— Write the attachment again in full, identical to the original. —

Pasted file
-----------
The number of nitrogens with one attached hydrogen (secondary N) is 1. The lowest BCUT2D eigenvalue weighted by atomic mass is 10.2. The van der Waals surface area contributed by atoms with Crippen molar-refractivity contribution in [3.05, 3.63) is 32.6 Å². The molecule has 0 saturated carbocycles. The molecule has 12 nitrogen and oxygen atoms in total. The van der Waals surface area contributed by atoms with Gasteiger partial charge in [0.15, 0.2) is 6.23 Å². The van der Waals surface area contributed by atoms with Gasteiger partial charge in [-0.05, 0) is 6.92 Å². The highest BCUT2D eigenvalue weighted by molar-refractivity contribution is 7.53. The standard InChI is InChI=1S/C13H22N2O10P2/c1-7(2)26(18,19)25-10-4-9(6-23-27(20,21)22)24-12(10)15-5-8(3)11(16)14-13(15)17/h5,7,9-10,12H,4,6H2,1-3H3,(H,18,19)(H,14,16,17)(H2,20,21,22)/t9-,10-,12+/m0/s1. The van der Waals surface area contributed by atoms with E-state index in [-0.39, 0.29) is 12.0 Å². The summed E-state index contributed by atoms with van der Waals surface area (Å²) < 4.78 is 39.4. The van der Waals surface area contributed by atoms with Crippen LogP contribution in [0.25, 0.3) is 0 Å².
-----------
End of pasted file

The number of nitrogens with one attached hydrogen (secondary N) is 1. The lowest BCUT2D eigenvalue weighted by atomic mass is 10.2. The van der Waals surface area contributed by atoms with Crippen molar-refractivity contribution in [3.05, 3.63) is 32.6 Å². The molecule has 0 saturated carbocycles. The molecule has 12 nitrogen and oxygen atoms in total. The van der Waals surface area contributed by atoms with Gasteiger partial charge in [0.15, 0.2) is 6.23 Å². The van der Waals surface area contributed by atoms with Gasteiger partial charge in [-0.05, 0) is 6.92 Å². The highest BCUT2D eigenvalue weighted by molar-refractivity contribution is 7.53. The standard InChI is InChI=1S/C13H22N2O10P2/c1-7(2)26(18,19)25-10-4-9(6-23-27(20,21)22)24-12(10)15-5-8(3)11(16)14-13(15)17/h5,7,9-10,12H,4,6H2,1-3H3,(H,18,19)(H,14,16,17)(H2,20,21,22)/t9-,10-,12+/m0/s1. The van der Waals surface area contributed by atoms with E-state index in [-0.39, 0.29) is 12.0 Å². The summed E-state index contributed by atoms with van der Waals surface area (Å²) < 4.78 is 39.4. The van der Waals surface area contributed by atoms with Crippen LogP contribution in [0.25, 0.3) is 0 Å².